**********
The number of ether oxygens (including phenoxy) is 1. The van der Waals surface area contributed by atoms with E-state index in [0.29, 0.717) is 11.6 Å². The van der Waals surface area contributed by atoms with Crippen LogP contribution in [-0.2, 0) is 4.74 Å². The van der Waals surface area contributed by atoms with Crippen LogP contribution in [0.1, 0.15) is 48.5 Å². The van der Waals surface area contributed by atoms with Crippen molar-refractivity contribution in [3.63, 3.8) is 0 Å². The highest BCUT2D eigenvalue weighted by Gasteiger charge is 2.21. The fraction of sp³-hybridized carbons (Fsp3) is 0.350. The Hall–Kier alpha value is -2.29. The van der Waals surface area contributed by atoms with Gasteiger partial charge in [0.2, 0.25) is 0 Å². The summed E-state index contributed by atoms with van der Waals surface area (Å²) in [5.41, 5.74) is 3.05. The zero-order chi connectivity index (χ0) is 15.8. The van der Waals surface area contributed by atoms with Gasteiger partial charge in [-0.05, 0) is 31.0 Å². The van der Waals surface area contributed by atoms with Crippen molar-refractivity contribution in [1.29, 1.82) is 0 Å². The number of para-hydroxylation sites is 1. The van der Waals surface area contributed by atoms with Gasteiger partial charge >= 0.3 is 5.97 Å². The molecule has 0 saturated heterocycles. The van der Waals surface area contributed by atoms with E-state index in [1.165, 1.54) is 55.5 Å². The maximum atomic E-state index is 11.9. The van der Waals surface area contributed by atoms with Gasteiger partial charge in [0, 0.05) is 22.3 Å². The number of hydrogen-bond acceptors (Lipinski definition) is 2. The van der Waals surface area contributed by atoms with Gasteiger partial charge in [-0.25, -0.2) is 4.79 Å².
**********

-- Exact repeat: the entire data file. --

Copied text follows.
The number of ether oxygens (including phenoxy) is 1. The van der Waals surface area contributed by atoms with E-state index in [0.29, 0.717) is 11.6 Å². The van der Waals surface area contributed by atoms with Crippen LogP contribution in [-0.2, 0) is 4.74 Å². The van der Waals surface area contributed by atoms with Crippen LogP contribution in [0.1, 0.15) is 48.5 Å². The van der Waals surface area contributed by atoms with Crippen molar-refractivity contribution in [3.63, 3.8) is 0 Å². The highest BCUT2D eigenvalue weighted by Gasteiger charge is 2.21. The fraction of sp³-hybridized carbons (Fsp3) is 0.350. The Hall–Kier alpha value is -2.29. The van der Waals surface area contributed by atoms with Gasteiger partial charge in [0.2, 0.25) is 0 Å². The summed E-state index contributed by atoms with van der Waals surface area (Å²) in [5.41, 5.74) is 3.05. The zero-order chi connectivity index (χ0) is 15.8. The van der Waals surface area contributed by atoms with Gasteiger partial charge in [-0.05, 0) is 31.0 Å². The van der Waals surface area contributed by atoms with Crippen molar-refractivity contribution in [1.29, 1.82) is 0 Å². The number of para-hydroxylation sites is 1. The van der Waals surface area contributed by atoms with Gasteiger partial charge >= 0.3 is 5.97 Å². The molecule has 0 saturated heterocycles. The van der Waals surface area contributed by atoms with E-state index in [1.165, 1.54) is 55.5 Å². The maximum atomic E-state index is 11.9. The van der Waals surface area contributed by atoms with Gasteiger partial charge in [0, 0.05) is 22.3 Å². The number of hydrogen-bond acceptors (Lipinski definition) is 2. The van der Waals surface area contributed by atoms with Gasteiger partial charge in [-0.25, -0.2) is 4.79 Å².